The Tangible Memories team was delighted to hear news today that our work-in-progress paper ‘TopoTiles: Storytelling in Care Homes with Topographic Tangibles’ has been accepted into CHI 2015, the Human Computer Interaction conference, to be held in Seoul later this year.
Here’s more about this international HCI event, which is on the theme of ‘Crossings’, appropriate to our interdisciplinary project: http://chi2015.acm.org
Recently, we held a group session with residents that focused on the theme of favourite walks. For some of the older people we are working with, access to the outdoors represents a physical challenge or a rare treat, while the residents of this particular assisted living location generally enjoy a much greater level of independence and freedom to go outside.
The participants in this lively group discussion came prepared with a significant walk in mind from any point in their lives, and seemed to relish sharing their experiences about a walk, or pattern of walks, that had memorable meaning. One gentleman remembered the familiarity of his walk to infant school, made suddenly dramatic one day in 1927, when a bi-plane landed in a field next to the primary school. This was the first aeroplane he had ever seen. One lady took the opportunity to advertise a sponsored walk she had planned for the very next day, to raise money in aid of the resident’s activity fund. She was hoping to make two circuits around the building where the group live, but promised that if she could get a skateboard, she would be able to make it three! There were reminiscences about walks in Blaise Castle and the Hamlet, that seemed ‘like walking in a fairyland’, while others fondly recalled walks with a husband or wife amongst snowdrops or bluebells in the Springtime. For another lady, walking on land was significant in itself, as she and her family had lived on board a boat and her daughter had learnt to walk while they were at sea.
One of the outcomes of this session, exploring favourite walks and nearby locations, was the desire to revisit some of these places in real life, in order to re-experience them and have the chance of uncovering more distant memories. Adopting the more curatorial approach on offer (see post re TopoTiles), the group decided that they would enjoy visiting the MShed, a local museum about Bristol, its places, people and their stories, which effectively seemed to represent several of the locations that they had been discussing.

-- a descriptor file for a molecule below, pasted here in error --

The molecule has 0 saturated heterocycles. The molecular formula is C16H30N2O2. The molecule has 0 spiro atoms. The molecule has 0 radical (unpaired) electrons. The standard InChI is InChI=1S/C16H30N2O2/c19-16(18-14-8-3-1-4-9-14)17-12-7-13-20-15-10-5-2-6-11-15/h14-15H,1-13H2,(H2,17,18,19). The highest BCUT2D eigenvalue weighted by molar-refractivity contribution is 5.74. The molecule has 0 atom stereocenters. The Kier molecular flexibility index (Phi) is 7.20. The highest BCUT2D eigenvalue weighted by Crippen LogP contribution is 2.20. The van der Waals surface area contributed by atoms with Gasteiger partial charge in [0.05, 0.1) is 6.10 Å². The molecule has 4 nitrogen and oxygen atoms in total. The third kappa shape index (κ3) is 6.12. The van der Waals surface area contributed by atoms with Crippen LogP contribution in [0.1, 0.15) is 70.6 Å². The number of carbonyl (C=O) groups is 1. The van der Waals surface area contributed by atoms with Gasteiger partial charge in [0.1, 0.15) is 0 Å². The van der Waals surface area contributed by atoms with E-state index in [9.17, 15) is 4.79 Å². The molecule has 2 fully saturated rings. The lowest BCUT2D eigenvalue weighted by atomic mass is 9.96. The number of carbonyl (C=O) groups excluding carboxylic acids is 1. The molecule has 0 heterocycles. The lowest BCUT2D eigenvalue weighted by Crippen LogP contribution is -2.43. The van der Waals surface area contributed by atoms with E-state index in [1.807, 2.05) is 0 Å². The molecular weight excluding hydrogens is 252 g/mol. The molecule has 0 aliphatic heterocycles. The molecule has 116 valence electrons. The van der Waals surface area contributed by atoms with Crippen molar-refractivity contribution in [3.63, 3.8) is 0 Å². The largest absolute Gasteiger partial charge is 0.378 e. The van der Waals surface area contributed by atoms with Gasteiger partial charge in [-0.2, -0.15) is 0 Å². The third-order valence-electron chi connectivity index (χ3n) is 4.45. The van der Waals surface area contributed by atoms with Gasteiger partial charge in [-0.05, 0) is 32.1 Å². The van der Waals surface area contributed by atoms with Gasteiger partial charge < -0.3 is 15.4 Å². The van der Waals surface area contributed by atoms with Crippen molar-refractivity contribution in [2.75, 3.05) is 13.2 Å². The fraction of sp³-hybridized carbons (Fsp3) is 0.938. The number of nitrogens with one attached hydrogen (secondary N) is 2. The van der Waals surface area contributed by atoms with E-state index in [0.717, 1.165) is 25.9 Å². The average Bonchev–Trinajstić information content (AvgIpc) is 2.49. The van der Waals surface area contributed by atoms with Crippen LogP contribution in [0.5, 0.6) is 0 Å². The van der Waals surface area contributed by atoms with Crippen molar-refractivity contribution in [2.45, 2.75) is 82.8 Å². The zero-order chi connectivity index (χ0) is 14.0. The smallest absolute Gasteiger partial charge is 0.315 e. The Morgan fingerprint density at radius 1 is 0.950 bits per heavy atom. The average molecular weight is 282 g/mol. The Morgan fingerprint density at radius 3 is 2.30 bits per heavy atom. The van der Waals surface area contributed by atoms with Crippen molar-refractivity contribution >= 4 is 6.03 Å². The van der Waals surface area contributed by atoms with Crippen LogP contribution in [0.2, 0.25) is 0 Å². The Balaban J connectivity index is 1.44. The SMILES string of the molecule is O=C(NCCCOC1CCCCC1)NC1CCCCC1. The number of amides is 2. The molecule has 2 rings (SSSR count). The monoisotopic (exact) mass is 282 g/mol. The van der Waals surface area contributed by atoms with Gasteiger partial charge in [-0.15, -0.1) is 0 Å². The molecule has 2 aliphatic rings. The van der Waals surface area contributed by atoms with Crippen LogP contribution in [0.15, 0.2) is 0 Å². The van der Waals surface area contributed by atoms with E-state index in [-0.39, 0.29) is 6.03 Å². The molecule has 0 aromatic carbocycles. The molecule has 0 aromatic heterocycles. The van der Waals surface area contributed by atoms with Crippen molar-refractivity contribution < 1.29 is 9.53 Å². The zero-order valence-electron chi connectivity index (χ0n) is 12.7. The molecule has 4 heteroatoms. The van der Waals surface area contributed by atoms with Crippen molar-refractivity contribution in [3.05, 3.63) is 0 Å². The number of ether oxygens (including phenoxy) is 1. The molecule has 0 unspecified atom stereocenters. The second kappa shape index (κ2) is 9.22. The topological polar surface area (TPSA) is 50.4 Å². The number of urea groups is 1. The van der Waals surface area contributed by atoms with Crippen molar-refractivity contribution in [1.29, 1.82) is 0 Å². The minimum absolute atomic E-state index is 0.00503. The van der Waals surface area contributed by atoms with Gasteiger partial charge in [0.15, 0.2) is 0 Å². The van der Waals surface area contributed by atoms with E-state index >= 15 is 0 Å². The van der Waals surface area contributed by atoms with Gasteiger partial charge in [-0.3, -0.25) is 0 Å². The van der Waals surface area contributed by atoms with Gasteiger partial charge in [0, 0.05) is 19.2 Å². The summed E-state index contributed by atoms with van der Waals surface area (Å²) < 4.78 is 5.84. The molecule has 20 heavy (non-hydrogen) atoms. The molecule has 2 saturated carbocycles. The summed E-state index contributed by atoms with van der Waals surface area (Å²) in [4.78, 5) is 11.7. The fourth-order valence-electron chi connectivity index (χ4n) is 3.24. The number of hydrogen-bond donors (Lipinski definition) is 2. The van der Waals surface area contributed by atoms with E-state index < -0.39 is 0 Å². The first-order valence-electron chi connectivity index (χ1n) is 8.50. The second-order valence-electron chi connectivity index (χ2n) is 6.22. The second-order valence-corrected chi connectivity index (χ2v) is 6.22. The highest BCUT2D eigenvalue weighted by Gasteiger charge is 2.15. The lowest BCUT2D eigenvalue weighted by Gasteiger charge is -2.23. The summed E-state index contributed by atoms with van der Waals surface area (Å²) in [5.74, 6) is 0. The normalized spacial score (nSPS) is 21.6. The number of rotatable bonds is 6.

As a result, one blustery cold morning, we gathered into a minibus and travelled to Bristol’s harbourside to explore the MShed, and the many intriguing objects on display there.
In addition to the curated exhibitions that stretched across three floors of the museum and were complemented by wintery harbourside views, the residents particularly enjoyed a guided tour of the museum’s stores, known as the LShed.
Behind-the-scenes, in a dimly-lit warehouse, these uncurated and large-scale artefacts seemed all the more enticing somehow, stacked on shelving, without labels or glass cases, or peeking out from underneath plastic sheeting and behind cupboard doors.
In this unordered space, it felt as if there was more to discover in a serendipitous way, and this led to a greater number of memories being evoked for the residents, in response to the historic objects they observed among the aisles of storage.
The spontaneous discovery and revelation of items within the LShed collections seemed to vividly reflect the way in which we store our memories, as well as the manner in which we tend to recall them. Jumbled and disorderly, sometimes hidden from view, our past is usually recollected in a non-linear fashion, leaping from one event to another, bounding across years and back again.